Orbison was still basically a rockabilly singer at this point in his career. The voice is instantly recognizable but his sound is still in its developmental stage.

There is always something nice and comforting about these old Sun 45’s. The label was a training ground for such artists as Elvis Presley, Carl Perkins, Johnny Cash, and Jerry Lee Lewis.

It was also the beginning of Roy Orbison’s career which would lead to The Rock And Roll Hall Of Fame.

Baby Talk 45 by Jan & Dean

July 20, 2010

Jan & Dean are best remembered today for their series of surf and car hits issued during the early and mid sixties. Songs such as “Surf City,” “Dead Man’s Curve,” “Honolulu Lulu,” “Sidewalk Surfin'” and “The Little Old Lady From Pasadena” received massive radio airplay and sold millions of copies.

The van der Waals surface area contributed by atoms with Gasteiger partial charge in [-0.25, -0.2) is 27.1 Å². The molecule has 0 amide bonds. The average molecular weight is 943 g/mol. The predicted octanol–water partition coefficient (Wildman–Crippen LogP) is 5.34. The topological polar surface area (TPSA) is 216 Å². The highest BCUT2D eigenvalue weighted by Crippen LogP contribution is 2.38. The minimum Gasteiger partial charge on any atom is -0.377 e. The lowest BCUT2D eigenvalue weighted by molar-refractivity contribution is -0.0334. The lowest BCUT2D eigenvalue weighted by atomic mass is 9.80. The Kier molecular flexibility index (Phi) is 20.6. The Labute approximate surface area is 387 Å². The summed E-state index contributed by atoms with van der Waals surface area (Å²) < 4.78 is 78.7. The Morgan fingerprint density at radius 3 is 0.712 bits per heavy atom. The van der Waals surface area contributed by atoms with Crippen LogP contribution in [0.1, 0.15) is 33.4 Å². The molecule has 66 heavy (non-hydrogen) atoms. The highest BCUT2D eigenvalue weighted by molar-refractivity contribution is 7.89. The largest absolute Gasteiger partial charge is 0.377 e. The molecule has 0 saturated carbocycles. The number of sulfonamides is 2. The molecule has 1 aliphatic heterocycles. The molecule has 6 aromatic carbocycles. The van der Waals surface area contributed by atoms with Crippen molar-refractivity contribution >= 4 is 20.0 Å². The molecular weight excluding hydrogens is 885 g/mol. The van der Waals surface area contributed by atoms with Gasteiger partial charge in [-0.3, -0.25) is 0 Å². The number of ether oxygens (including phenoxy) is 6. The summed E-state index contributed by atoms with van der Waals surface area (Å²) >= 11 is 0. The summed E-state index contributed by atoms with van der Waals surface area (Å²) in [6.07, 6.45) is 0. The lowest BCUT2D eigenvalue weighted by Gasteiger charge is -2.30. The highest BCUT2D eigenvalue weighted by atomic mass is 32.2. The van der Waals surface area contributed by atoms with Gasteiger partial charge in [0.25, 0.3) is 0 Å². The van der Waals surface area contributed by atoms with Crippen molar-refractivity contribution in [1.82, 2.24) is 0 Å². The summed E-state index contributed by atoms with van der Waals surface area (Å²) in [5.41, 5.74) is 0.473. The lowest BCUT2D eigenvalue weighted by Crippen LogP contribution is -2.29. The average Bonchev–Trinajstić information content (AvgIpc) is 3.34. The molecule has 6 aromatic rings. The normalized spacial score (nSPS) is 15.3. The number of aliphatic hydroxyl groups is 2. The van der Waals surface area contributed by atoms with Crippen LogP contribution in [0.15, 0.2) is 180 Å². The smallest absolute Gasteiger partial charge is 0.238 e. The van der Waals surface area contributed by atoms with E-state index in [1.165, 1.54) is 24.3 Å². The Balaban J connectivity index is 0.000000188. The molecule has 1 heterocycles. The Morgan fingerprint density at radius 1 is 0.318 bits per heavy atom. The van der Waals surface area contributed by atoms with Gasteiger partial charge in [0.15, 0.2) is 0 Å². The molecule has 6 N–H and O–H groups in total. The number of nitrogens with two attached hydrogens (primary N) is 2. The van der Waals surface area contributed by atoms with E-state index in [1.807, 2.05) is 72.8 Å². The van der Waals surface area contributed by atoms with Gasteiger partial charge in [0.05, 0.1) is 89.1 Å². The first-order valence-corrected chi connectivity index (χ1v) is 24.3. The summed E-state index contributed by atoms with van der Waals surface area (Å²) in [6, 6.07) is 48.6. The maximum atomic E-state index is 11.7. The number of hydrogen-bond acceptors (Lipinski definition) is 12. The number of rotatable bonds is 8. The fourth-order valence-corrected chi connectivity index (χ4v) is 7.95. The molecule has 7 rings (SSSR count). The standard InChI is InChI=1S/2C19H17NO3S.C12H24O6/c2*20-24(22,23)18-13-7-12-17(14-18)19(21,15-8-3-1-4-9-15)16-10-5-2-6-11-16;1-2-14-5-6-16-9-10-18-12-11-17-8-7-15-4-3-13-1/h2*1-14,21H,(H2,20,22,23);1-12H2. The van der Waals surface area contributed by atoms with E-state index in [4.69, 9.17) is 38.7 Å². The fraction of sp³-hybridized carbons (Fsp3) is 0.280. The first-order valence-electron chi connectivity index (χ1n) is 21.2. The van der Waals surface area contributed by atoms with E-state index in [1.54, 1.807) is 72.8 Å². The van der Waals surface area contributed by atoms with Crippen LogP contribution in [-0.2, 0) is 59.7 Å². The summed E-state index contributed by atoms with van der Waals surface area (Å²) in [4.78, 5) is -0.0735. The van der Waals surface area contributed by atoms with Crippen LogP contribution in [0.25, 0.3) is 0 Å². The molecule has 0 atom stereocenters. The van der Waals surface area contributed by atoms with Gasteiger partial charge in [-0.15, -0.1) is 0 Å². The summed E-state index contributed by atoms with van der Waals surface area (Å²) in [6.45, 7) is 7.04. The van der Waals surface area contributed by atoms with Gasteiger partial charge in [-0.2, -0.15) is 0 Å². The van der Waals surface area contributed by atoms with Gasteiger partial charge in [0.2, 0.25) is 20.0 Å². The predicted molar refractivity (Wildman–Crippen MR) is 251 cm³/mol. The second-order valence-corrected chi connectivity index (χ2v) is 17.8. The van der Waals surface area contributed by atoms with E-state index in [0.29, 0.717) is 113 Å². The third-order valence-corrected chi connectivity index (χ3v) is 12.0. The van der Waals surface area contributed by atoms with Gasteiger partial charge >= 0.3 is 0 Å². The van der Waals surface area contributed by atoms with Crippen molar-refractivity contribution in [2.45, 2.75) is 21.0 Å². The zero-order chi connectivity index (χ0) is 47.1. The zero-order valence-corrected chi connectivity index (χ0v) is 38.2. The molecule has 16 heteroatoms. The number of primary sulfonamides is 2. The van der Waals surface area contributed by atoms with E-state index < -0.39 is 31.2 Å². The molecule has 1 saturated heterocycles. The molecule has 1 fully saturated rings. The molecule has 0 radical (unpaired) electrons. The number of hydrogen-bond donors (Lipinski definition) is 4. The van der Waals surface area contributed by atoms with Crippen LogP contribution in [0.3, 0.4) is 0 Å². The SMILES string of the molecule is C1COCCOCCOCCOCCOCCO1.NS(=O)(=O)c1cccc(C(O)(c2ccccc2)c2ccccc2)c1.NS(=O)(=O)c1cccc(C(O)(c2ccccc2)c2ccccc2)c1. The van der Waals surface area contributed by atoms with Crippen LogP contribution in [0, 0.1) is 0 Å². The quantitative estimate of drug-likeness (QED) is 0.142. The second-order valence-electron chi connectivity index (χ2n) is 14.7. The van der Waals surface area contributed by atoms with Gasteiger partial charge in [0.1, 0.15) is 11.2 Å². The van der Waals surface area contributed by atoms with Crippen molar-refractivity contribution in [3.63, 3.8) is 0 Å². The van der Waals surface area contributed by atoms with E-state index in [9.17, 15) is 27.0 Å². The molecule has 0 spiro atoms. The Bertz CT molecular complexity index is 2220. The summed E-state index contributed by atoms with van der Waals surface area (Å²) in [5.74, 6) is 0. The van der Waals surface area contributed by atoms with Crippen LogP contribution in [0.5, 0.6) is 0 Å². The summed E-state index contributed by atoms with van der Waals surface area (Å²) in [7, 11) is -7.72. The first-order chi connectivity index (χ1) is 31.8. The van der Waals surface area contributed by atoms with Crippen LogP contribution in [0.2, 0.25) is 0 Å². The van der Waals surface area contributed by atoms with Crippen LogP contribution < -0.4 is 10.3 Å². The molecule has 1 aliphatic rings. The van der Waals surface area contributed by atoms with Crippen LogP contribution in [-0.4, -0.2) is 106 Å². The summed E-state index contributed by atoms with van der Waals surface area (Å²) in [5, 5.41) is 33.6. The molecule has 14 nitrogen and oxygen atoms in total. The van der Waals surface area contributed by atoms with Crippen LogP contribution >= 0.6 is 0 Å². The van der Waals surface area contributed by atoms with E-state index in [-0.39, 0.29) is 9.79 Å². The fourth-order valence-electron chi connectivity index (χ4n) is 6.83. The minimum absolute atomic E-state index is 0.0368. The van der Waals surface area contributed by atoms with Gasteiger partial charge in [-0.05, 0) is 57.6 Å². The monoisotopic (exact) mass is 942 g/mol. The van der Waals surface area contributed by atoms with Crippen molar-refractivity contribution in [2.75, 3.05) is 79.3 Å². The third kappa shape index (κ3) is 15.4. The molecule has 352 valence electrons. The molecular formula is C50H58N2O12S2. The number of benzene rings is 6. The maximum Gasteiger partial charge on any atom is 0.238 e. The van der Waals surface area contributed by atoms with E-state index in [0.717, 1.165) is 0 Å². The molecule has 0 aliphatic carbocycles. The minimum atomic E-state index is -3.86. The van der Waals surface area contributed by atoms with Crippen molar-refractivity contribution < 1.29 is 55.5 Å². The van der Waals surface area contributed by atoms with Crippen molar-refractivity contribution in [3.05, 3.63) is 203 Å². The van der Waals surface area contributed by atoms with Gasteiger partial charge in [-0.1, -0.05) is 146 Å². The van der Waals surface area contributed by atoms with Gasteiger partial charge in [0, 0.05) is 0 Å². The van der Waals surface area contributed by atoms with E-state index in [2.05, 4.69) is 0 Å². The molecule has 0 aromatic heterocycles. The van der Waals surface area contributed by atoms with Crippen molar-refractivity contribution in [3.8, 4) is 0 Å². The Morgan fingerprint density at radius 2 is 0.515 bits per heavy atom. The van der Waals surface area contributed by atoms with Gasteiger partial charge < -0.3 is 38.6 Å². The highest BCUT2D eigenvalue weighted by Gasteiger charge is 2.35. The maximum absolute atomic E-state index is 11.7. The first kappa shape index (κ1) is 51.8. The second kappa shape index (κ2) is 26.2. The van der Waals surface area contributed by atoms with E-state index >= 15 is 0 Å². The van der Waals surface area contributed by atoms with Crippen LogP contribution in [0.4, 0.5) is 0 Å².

The duo had a series of pre-surf hits during 1959 and 1960. The first two featured Arnie Ginsburg. In 1959 Jan & Arnie released “Baby Talk” on the Dore label. It would quickly be changed to Jan & Dean. The Arnie version is very rare and worth hundreds of dollars.

“Baby Talk” became a big hit and reaching number ten on the American singles charts.

The song is somewhere between doo-wop and a novelty song. It remains a catchy, if simplistic, memory from the late fifties.

Jan Berry would go on to become a producer who could mold his and Dean’s voice into a virtual choir. “Baby Talk” remains his somwhat forgotten training ground.

Talk To Me Baby 45 by Annette

July 20, 2010

Annette Funnicello was a big teen star in 1960. Her time on The Mickey Mouse Club had made her a heart throb to a generation of baby boom boys. Beginning in 1963 she would go on to star in a series of BEACH PARTY movies.